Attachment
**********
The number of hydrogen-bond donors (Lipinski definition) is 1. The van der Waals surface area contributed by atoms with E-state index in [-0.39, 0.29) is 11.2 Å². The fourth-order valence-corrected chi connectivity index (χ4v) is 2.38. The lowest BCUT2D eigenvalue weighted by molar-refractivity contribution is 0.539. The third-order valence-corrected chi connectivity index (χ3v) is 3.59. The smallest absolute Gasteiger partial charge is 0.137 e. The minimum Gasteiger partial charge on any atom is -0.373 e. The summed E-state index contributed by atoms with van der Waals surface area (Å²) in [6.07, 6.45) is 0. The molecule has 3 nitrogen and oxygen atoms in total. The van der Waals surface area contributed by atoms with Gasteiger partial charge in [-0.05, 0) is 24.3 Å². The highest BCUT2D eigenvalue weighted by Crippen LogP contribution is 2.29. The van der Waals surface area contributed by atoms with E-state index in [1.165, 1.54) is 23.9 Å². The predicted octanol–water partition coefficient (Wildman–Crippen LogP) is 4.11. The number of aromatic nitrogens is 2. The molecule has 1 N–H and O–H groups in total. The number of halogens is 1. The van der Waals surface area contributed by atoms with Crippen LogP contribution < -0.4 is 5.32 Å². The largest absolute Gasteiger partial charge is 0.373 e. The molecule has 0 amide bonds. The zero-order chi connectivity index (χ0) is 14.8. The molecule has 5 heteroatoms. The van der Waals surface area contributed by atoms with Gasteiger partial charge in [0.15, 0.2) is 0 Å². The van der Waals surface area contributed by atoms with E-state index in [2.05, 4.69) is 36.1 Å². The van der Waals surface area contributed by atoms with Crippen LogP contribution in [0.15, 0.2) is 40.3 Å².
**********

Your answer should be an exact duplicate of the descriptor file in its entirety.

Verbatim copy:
The number of hydrogen-bond donors (Lipinski definition) is 1. The van der Waals surface area contributed by atoms with E-state index in [-0.39, 0.29) is 11.2 Å². The fourth-order valence-corrected chi connectivity index (χ4v) is 2.38. The lowest BCUT2D eigenvalue weighted by molar-refractivity contribution is 0.539. The third-order valence-corrected chi connectivity index (χ3v) is 3.59. The smallest absolute Gasteiger partial charge is 0.137 e. The minimum Gasteiger partial charge on any atom is -0.373 e. The summed E-state index contributed by atoms with van der Waals surface area (Å²) in [6.07, 6.45) is 0. The molecule has 3 nitrogen and oxygen atoms in total. The van der Waals surface area contributed by atoms with Gasteiger partial charge in [-0.05, 0) is 24.3 Å². The highest BCUT2D eigenvalue weighted by Crippen LogP contribution is 2.29. The van der Waals surface area contributed by atoms with E-state index in [1.165, 1.54) is 23.9 Å². The predicted octanol–water partition coefficient (Wildman–Crippen LogP) is 4.11. The number of aromatic nitrogens is 2. The molecule has 1 N–H and O–H groups in total. The number of halogens is 1. The van der Waals surface area contributed by atoms with Crippen LogP contribution < -0.4 is 5.32 Å². The largest absolute Gasteiger partial charge is 0.373 e. The molecule has 0 amide bonds. The zero-order chi connectivity index (χ0) is 14.8. The molecule has 5 heteroatoms. The van der Waals surface area contributed by atoms with Gasteiger partial charge in [0.15, 0.2) is 0 Å². The van der Waals surface area contributed by atoms with E-state index in [2.05, 4.69) is 36.1 Å². The van der Waals surface area contributed by atoms with Crippen LogP contribution in [0.15, 0.2) is 40.3 Å².